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2004-2005 Faculty Research Fellows
Tricia’s research project proposes to measure the impact that action learning has on the adult learner in the workplace, with respect to positive behavior change and increased professional competence. Success will be measured by improved scores on a nationally-recognized competency assessment. Scores will be compared to a group of students participating in one of our standard curriculum offerings. Tricia hopes to validate that an action learning approach to curriculum design and education improves professional competence.
As a result of any education or training employees receive, organizations expect employees to apply the skills they have learned to the workplace; they expect improved competence, or performance. Traditionally, Northeastern curricula have not explicitly incorporated application of theory to practice. The new action learning-based Leadership curriculum developed through SPCS does. Action learning can be most simply defined as “practice-oriented education” in the workplace. With action learning, students apply theory directly to work-based projects as they progress through their curriculum. Because our students are working adults, theories and models can be applied simultaneously as students attend classes. Tricia expects this integration of theory and practice to improve students’ performance in their respective workplaces more rapidly than through participating in a traditional curriculum.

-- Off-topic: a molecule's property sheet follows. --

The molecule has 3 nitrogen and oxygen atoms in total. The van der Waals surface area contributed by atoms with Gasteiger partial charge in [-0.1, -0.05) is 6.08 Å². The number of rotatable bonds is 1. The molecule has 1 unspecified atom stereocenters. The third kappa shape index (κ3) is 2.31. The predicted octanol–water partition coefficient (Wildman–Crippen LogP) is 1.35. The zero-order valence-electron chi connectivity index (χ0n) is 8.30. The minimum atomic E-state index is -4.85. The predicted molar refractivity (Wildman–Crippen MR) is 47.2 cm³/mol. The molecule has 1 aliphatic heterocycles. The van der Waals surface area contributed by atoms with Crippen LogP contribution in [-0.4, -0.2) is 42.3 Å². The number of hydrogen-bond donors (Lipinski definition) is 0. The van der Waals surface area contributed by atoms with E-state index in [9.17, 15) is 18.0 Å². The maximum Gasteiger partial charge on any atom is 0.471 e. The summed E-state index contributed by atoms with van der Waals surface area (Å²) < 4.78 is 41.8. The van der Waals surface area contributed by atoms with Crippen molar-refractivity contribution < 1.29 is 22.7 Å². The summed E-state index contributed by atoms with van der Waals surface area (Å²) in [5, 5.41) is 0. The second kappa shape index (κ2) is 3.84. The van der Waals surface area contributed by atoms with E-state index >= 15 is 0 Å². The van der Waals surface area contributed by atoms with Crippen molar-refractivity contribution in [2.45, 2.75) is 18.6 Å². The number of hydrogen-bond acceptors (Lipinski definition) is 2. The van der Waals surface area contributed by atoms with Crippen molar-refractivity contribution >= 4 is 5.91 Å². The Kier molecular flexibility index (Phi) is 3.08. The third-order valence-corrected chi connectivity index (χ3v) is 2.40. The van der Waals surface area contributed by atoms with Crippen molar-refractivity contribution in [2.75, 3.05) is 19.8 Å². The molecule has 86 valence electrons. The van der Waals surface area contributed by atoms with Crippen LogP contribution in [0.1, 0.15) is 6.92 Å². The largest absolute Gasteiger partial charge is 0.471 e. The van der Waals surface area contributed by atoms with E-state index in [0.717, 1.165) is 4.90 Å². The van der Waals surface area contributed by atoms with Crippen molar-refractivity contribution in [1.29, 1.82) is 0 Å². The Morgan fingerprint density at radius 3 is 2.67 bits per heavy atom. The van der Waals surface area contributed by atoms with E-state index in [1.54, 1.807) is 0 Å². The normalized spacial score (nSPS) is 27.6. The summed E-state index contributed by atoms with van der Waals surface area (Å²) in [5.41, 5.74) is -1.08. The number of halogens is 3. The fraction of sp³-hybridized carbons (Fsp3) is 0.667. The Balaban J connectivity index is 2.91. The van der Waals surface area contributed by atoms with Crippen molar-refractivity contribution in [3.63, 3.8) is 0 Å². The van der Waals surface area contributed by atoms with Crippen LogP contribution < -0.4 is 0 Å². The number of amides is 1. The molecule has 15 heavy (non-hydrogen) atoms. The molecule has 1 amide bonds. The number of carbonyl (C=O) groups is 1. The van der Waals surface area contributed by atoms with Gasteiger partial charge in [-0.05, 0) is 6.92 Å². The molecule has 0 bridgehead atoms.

In addition to the real-time application of theory, there are elements of our approach which Tricia believes will contribute to significantly improved results. First, at program outset, students determine specific outcomes and learning objectives. Second, classes are designed to incorporate activity- or simulation-based processes to model the workplace and test new behaviors. And, lastly, students receive ongoing coaching and feedback via learning teams to help increase their effectiveness and achieve desired learning outcomes.
To measure positive behavior change and increased professional competence, Tricia will use scores achieved on a nationally-recognized competency assessment. An accepted practice most organizations today utilize is the development of competency models to define measures of success for their employees. A competency assessment is a feedback instrument designed to measure employee performance relative to those competencies. An additional unique element of our curriculum design is the inclusion of a pre- and post-program competency assessment to measure students’ professional competence. Improvement in the scores will validate the effectiveness of our practice-oriented approach. Tricia will conduct the same assessments with a group of students from the standard leadership curriculum and compare the results to determine which approach has a greater impact.